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When a Woman Kills Her Man (ITV) sounded a bit like a Dolly Parton number, all sobbing melisma and Southern vowels. It actually turned out to be another of Network First's excursions into drama-documentary, but the title is instructive - this is the social issue as soap. The victims and perpetrators are actors, while the police, lawyers, doctors and social workers are all genuine, dealing with the case as if it was the real thing. Drama-doc is not quite right, in other words. It's more as if one of those hypothetical programmes was shot entirely on location, and is thus subject to the falsity all hypotheticals are prone too - the natural hypothesis of all those taking part that they would behave impeccably.

For obvious reasons, the result is slightly inert as drama - when the police are called out to a domestic row, there are no offhand remarks on the way, no impertinent speculations in the squad car about the woman they have just interviewed, no jokes. Instead you get a training video - the by-the-book version of supportive interrogation and help-line advice. Like a real documentary, the programme contains quite a lot of dead air - long passages of silence where the woman hesitates on the brink of naming her shame. But while real dead air can often be pretty lively, tense with restriction and uncertainty, this has rigor mortis - it's just there to be lifelike and, as a result, isn't.

Things perked up a bit when the husband came on the scene, if only because his strenuous denials injected a tiny trace of doubt to the thing - might he get away with it? But it isn't long before he's face down in the hall, with a rather convincing set of puncture wounds across his shoulders. To be fair, the woman's account of the events leading up to the stabbing was actually rather good, convincing in its fictional detail, but even so, I found myself thinking "Why bother when Brookside's already done it?"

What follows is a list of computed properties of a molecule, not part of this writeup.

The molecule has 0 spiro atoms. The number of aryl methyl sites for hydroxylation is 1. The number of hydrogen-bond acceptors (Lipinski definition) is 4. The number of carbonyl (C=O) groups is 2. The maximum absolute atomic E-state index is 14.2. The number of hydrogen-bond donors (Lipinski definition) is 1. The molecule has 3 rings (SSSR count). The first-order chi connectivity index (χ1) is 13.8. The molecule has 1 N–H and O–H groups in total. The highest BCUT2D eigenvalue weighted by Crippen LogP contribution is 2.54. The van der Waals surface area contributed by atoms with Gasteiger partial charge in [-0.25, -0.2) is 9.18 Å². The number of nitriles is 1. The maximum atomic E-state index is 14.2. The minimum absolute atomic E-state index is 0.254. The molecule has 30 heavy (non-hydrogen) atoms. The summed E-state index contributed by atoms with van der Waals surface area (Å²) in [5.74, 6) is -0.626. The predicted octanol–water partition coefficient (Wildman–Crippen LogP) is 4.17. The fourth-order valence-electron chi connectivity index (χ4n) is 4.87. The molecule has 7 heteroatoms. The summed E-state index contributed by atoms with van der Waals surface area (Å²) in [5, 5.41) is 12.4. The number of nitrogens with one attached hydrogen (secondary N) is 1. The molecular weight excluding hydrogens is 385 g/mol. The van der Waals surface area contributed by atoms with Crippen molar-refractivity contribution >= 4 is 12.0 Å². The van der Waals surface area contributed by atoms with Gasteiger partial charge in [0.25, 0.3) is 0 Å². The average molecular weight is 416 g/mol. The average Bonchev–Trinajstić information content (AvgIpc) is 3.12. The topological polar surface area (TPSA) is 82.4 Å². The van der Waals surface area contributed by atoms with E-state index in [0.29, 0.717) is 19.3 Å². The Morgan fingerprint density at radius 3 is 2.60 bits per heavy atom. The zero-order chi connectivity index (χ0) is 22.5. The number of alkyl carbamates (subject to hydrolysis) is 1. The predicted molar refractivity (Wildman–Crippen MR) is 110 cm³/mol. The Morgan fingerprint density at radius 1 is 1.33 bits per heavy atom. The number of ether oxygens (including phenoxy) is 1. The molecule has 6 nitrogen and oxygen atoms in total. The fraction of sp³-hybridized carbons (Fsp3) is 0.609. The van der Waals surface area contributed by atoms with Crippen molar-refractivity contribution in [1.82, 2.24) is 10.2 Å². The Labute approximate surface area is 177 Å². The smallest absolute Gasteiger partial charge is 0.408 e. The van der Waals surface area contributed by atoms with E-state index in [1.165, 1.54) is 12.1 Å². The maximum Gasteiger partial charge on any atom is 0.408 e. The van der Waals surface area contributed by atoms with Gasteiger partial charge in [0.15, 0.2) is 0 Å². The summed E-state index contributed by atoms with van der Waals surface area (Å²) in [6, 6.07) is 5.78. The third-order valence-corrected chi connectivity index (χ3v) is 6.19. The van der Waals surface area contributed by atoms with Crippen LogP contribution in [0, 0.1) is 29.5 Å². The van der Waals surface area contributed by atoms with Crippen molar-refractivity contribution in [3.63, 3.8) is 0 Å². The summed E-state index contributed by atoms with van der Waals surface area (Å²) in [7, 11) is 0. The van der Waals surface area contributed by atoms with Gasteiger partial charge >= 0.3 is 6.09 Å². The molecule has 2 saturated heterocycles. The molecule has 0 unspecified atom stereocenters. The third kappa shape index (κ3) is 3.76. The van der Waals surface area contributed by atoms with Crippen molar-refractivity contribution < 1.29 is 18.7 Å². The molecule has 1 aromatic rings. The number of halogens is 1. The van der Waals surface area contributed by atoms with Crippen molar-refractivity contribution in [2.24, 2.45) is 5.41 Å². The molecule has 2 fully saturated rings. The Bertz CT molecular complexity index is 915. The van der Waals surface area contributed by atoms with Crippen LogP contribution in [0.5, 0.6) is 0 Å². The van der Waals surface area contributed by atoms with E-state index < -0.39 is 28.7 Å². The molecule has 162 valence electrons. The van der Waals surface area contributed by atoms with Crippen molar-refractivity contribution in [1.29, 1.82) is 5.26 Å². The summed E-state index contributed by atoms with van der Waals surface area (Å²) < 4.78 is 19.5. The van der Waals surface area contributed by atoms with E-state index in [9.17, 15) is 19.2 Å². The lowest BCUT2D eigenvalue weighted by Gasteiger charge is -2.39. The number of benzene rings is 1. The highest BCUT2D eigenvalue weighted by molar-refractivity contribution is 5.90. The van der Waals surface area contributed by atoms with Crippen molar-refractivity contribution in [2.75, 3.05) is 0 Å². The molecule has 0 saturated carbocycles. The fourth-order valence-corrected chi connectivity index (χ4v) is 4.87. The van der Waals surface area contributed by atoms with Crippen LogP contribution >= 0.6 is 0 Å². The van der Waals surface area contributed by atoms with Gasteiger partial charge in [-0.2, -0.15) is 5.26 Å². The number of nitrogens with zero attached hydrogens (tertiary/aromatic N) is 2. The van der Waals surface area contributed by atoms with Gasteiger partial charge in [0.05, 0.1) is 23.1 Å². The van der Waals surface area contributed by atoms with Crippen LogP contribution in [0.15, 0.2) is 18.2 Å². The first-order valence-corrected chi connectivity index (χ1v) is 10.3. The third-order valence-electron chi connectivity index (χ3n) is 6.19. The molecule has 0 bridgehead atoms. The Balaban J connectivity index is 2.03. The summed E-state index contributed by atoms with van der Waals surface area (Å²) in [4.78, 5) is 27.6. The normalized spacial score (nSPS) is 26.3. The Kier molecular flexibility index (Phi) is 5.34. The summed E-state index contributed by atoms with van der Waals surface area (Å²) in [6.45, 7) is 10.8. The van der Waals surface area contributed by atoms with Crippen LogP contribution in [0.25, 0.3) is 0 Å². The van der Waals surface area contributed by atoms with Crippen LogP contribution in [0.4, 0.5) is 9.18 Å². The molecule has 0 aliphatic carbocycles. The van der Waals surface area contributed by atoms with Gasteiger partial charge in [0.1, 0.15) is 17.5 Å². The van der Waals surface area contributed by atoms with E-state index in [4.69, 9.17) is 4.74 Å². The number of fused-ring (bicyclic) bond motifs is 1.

Soldier, Soldier (ITV), now in its fifth series, returned to assault the audience with with full army support. Helicopters, firing ranges, military vehicles - you name it, the army have obligingly supplied it. But then, why should they not? Accidental publicity for army life has not been particularly good recently, what with soldiers on trial for murder in Cyprus and a recent incident in which a plane-load of tourists was terrorised by drunken Paras who urinated over the seats (regimental motto: Utrinque Paratus or "Ready for Anything"). So a series in which all the tribulations are personal, and none of them institutional, must look like a pretty good deal. As in Network First, this is an organisation on its best behaviour - not necessarily an entirely false picture but certainly one in which the air-brush has removed any unfortunate shadows. So, after an accident during a live firing exercise, there is no furtive cover-up and no embarrassing exposure of regimental feuds (as happened for real just a few months ago) - instead you get a brisk investigation by the military police and a manful confession of error by the officer you thought was trying to weasel out of things.

On the other hand, none of this disables Soldier, Soldier as solid mainstream drama. It is actually rather canny in the way it exploits the peculiar emotional territory of army life - the way that formal structures of rank produce interference patterns when laid against the private authority of desire and dislike. So Sergeant Garvey ends up on the receiving end of a formal interrogation from his ex-wife, Sergeant Thorpe, while Lieutenant Stubbs, freshly-promoted from the other ranks, and trying hard to pull his wife up behind him, finds her curiously reluctant to cut her non- commissioned girlfriends. And, this being a drama which requires no co- operation from the social services, the social workers turn out to be double-dyed villains.